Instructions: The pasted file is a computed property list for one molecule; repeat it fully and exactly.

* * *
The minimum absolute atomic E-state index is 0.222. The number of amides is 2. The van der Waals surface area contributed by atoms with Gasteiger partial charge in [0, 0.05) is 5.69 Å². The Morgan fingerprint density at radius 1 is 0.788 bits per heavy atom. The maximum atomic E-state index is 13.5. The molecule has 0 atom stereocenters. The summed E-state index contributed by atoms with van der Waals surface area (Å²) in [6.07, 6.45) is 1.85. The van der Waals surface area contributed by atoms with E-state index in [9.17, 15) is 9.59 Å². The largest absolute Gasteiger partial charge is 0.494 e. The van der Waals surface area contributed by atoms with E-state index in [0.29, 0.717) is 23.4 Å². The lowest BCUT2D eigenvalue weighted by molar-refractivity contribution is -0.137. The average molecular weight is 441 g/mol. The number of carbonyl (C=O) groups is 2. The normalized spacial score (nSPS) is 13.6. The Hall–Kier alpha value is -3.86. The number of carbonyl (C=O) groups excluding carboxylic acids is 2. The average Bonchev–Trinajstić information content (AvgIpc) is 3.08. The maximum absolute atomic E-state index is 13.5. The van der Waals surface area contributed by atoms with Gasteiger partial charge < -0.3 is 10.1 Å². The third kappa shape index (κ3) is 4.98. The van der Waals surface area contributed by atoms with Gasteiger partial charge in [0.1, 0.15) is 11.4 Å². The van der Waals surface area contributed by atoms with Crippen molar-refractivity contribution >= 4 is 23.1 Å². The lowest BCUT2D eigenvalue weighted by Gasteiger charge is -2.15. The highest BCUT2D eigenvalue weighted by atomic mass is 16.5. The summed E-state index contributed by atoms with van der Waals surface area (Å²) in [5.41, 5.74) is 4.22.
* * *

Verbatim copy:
The minimum absolute atomic E-state index is 0.222. The number of amides is 2. The van der Waals surface area contributed by atoms with Gasteiger partial charge in [0, 0.05) is 5.69 Å². The Morgan fingerprint density at radius 1 is 0.788 bits per heavy atom. The maximum atomic E-state index is 13.5. The molecule has 0 atom stereocenters. The summed E-state index contributed by atoms with van der Waals surface area (Å²) in [6.07, 6.45) is 1.85. The van der Waals surface area contributed by atoms with E-state index in [9.17, 15) is 9.59 Å². The largest absolute Gasteiger partial charge is 0.494 e. The van der Waals surface area contributed by atoms with E-state index in [0.29, 0.717) is 23.4 Å². The lowest BCUT2D eigenvalue weighted by molar-refractivity contribution is -0.137. The average molecular weight is 441 g/mol. The number of carbonyl (C=O) groups is 2. The normalized spacial score (nSPS) is 13.6. The Hall–Kier alpha value is -3.86. The number of carbonyl (C=O) groups excluding carboxylic acids is 2. The average Bonchev–Trinajstić information content (AvgIpc) is 3.08. The maximum absolute atomic E-state index is 13.5. The van der Waals surface area contributed by atoms with Gasteiger partial charge < -0.3 is 10.1 Å². The third kappa shape index (κ3) is 4.98. The van der Waals surface area contributed by atoms with Gasteiger partial charge in [0.1, 0.15) is 11.4 Å². The van der Waals surface area contributed by atoms with Crippen molar-refractivity contribution >= 4 is 23.1 Å². The lowest BCUT2D eigenvalue weighted by Gasteiger charge is -2.15. The highest BCUT2D eigenvalue weighted by atomic mass is 16.5. The summed E-state index contributed by atoms with van der Waals surface area (Å²) in [5.41, 5.74) is 4.22.